Online Game Teaches Young People Rules of Warfare

Should health care workers treat patients from the enemy side of a conflict?

Can you torture a high-profile enemy target to get intelligence about a planned attack?

These are some questions asked in an online game, launched by the International Committee of the Red Cross (ICRC) to teach young people the so-called law of war, which it fears is being eroded as civilians come under fire in conflicts like Syria.

“The basic foundations of our shared humanity are being challenged,” ICRC President Peter Maurer said in a statement Tuesday. “We cannot allow the bombing of civilians or attacks on hospitals to become acceptable, to become the new normal.”

The ICRC developed the game following a 2016 survey that found that many young people found it normal that civilians were targeted, hospitals bombed and prisoners executed in conflicts — all in violation of international humanitarian law.

The legally binding 1949 Geneva Conventions, which were ratified by the world’s 196 states, seek to limit the effects of war on people who do not participate, such as civilians or wounded and captured fighters.

“The ICRC is concerned that young people growing up today will become a generation inured to the tragic effects of conflict and the dangers of allowing the rules of war to erode,” it said.

It has documented hundreds of attacks against patients, health workers, medical facilities and ambulances in conflict-affected countries including Syria, Yemen and South Sudan.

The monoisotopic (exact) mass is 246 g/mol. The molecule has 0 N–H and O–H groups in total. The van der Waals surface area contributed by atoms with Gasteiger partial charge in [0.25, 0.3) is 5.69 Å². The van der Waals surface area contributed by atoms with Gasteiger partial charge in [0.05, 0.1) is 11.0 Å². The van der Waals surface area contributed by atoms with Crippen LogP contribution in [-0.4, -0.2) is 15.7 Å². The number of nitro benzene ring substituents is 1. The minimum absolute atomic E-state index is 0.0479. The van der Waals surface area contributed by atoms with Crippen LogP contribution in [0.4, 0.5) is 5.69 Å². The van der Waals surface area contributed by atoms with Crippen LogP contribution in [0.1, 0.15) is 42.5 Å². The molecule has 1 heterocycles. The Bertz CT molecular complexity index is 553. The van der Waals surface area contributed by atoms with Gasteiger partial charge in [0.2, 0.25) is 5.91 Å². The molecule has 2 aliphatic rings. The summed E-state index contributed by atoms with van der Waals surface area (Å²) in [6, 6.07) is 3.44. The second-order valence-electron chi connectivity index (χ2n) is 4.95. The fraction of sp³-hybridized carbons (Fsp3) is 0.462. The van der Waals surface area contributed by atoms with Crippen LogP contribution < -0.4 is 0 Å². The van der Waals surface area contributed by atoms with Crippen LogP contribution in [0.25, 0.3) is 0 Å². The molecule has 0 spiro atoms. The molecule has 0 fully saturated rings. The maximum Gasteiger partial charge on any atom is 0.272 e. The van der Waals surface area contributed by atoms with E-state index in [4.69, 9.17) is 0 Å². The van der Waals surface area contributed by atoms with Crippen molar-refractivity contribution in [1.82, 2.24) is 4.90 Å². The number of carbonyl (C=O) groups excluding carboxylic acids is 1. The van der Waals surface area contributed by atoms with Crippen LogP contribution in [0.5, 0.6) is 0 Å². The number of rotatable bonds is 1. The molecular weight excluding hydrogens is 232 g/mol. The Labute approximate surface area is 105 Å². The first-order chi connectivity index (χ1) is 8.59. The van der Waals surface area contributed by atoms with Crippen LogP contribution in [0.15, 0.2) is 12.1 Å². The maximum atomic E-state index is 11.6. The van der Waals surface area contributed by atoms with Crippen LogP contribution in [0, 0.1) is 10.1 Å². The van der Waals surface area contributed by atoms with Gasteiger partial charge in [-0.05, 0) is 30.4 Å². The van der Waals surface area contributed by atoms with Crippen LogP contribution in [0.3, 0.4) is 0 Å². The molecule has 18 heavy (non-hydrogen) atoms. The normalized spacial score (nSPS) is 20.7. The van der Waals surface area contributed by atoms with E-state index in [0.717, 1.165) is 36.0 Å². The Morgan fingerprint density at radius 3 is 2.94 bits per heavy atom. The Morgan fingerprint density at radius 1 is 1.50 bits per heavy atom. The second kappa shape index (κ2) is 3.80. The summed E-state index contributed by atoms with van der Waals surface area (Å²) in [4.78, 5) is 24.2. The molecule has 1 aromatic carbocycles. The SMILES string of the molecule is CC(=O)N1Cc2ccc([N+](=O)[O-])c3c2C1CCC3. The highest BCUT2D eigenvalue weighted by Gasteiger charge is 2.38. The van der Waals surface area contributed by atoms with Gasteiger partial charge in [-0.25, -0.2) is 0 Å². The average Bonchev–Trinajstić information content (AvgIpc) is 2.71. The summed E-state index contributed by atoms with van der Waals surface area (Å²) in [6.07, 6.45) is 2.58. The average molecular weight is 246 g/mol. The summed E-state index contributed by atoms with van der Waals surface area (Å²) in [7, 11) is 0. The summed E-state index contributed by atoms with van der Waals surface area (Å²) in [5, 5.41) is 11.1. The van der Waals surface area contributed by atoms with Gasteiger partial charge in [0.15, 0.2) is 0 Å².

Survey results

An ICRC survey in December found an alarming rise in the acceptance of torture and civilian deaths during war, especially in countries at peace.

More than a third of respondents thought a captured enemy combatant could be tortured to obtain information. The laws of war prohibit torture of detainees, without exception.

On the website “Don’t be Numb,” players win medals for integrity, humanity, dignity and respect if they can answer questions about behavior in war, torture and the destruction of cultural property like shrines.

One of the questions is: “You’re a military commander. The enemy is hiding in a populated village across the front line. Can you attack?”

After gamers respond, they can see how people in other countries answered. On this question, Israel fared worst, with only a quarter of respondents recognizing that every possible care must be take to avoid harming civilians or their homes.

In contrast, 100 percent of respondents in war-torn Yemen answered correctly.

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